Bringing cheese back to New York’s Wyoming County

by Elizabeth A. Tomlin
Wyoming County was once known for its creameries and cheese processing facilities, said Gary Burley, showing a map indicating where those cheese producers were once established.
Now they have all disappeared.
However, Burley and his wife Betty are hoping to breathe life back into that history with the building of their East Hill Creamery in Perry, NY, using raw milk from their grass-fed, pasture raised family dairy herd.
Betty — who came from a long line of dairy farmers — and Gary were married in 1981 and decided to farm on 100 acres of land in the Warsaw area of Wyoming County. Over the years, five children, more acreage, more cows, and a second farm were added.
“We started in 1981 with 18 cows,” Gary said. “Now, between the two farms, we have 1,300!”
Burley believes that the family may have the largest grazing herd in the Northeast.
With four adult children actively involved in the farms, Gary and Betty divided the two farms between them and faced retirement.
However, after attending an American Cheese Society seminar, Betty decided, with all of the milk they were producing that they might give cheese making a try.
Gary credits Betty with implementing the idea.
“Betty wanted to go to this cheese making class, and then she started making cheese at home.”
“We had one of those ‘wow’ moments,” Betty remarked.
French Alpine cheeses were the cheeses of choice, since the couple had attended a few cheese festivals and liked them the best and since their grazing herd was similar to the French Alps grazing industry.
“We went to France and brought the knowledge back,” Gary remarked.
The couple went even further by enlisting the help of a French cheese maker to teach them recipes and the proper way to produce Alpine-style cheese.
Betty says there is a “real art and science” to making the cheese, requiring real skill.
“It’s not like baking a cake where it comes out the same every time.”
Gary says there are many pitfalls to avoid and having the right equipment is one of the keys to making it successful.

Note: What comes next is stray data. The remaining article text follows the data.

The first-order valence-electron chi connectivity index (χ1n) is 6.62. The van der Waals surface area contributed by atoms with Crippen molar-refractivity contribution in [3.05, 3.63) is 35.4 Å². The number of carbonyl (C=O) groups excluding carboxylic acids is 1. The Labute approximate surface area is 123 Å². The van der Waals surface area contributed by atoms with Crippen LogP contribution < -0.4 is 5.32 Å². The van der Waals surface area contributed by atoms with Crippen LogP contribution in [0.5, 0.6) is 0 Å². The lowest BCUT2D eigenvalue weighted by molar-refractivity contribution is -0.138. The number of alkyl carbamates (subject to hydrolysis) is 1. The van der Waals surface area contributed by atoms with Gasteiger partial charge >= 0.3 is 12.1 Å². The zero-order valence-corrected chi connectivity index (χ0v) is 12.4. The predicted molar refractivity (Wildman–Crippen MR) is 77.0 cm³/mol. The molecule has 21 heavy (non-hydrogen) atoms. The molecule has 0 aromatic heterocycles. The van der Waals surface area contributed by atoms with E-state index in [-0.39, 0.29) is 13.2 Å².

Although Gary says they did research for three years before building, construction began on his birthday, May 5, 2015 and was completed on his birthday, 2018.
Lumber from the couple’s farmland was used for the building, with four 24-foot-high cheese caves. They brought in copper-lined vats, following their French consultant’s advice.
“Copper vats are traditional in making Alpine cheese and we wanted everything to be traditional.”
The aging process of making Alpine-style cheese needed to be considered.
A heating, ventilation, and air conditioning system was installed to maintain the critical temperature of 50 degrees, with 92 percent humidity.
Cheeses are aged on boards made from basswood trees also from the Burley’s property.
The process includes turning the wheels — some weighing in at 80 pounds — every three days and wiped with a salt brine.
Other cheese is rubbed with morge, a combination of yeast, whey and cultures. Some Alpine cheese is aged for over 2 years.
Four styles of cheese are featured by Burley’s:

  • Silver Lake, a Comte style made in 60 pound wheels and aged on wood boards for 1 year, firm in texture, with a nutty and sweet flavor.
  • Underpass, a Raclette-style cheese designed for melting, is produced in 12-pound wheels and aged for 3 months.
  • Underpass Reserve is an aged raclette style cheese, aged for 11 months, and
  • Happy Accident, also a raclette style cheese, aged for 3-4 months.

Burley’s not only sell their cheese through the store in their cheese facility but travel to farmers markets and sell directly to several small retailers and restaurants.
Obstacles include overcoming regulations and finding the capital to continue.
One feature of the Creamery is an all-handicap-accessible, multi-level facility where weddings, parties and corporate meetings can be held in large, private rooms. A museum of creameries from the past is available for viewing along with large windows to watch the cheese making process.
“Our biggest challenge right now is marketing,” said Gary. “Key is keeping your cost of production as low as you can. We probably run about half of what it is on other dairies, with a grass fed and pasture-grazed dairy.”
Gary says the venture was a big commitment.
“You just need to have faith,” he commented. “You’ve got to have a good product, and we have one. That’s why we spent the money on all the equipment, just to do it right up front, so we’d know we have a good product.”
For more information on the East Hill Creamery call 585.237.3622.

2018-09-14T15:53:44+00:00September 14th, 2018|Western Edition|0 Comments

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